In the providence of God, a few men in those days actually read the Bible and alerted others to this danger. John Wycliffe and Jan Hus, indeed, led many souls out of darkness. Then Martin Luther nailed his 95 Theses to the front door of his church, inviting debate about the false teaching going on in Jesus’ name… and the rest is history.
God saved many, many souls out of that darkness, in the revolution we now call the Protestant Reformation.
In the aftermath that followed, those who were not slaughtered in the backlash of the dragon were filled with a firm determination for their offspring: That their children would know and understand the Bible for themselves, so such darkness would never overtake their descendants again (as far as they could prevent it).
The children of the Reformation taught their children to read, and to read well enough so that they could understand even the most difficult parts of the Bible. They taught their children to do arithmetic and to study God’s creation. They taught their children to be highly literate in their own language, and it was very common for them also to teach their children the other important languages of the time (particularly Latin) and even biblical Greek.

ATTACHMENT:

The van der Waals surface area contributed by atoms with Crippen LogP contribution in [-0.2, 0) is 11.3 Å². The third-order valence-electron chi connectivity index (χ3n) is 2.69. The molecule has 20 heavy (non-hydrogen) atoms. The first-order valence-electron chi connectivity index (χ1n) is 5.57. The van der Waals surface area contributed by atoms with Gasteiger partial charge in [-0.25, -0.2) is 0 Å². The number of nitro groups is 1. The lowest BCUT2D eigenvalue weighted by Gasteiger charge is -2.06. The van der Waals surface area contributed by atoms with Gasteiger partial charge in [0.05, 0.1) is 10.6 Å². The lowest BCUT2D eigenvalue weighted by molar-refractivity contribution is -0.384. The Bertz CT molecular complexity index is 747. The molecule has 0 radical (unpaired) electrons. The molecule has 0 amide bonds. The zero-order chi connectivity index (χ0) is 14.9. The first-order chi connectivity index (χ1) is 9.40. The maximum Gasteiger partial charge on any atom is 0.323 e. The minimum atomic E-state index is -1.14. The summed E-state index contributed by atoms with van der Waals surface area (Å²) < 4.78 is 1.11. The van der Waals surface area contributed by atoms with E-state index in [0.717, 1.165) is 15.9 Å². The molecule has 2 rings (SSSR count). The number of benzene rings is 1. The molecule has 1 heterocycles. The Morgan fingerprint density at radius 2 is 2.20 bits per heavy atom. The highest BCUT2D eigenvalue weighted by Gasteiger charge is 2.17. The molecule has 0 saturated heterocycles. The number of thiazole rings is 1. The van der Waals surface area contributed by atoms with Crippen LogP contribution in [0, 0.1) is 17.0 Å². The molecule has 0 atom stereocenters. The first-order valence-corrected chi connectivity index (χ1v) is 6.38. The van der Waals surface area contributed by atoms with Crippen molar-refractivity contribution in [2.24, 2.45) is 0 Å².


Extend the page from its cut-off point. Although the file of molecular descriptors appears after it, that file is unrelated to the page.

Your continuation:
The United States of America was founded by children of the Reformation―from the Pilgrims all the way down to the adoption of the Constitution. As such, from about 1620 to 1880 in America, average farmers, merchants, blacksmiths, and pioneers were all highly literate. Was it necessary to be well-educated in order to be a good blacksmith? No. But just as Peter and John, once they became Christians, soon became scholars, the heirs of the Reformation considered it to be all but necessary to be well-educated to be a good Christian. (Acts 4:13)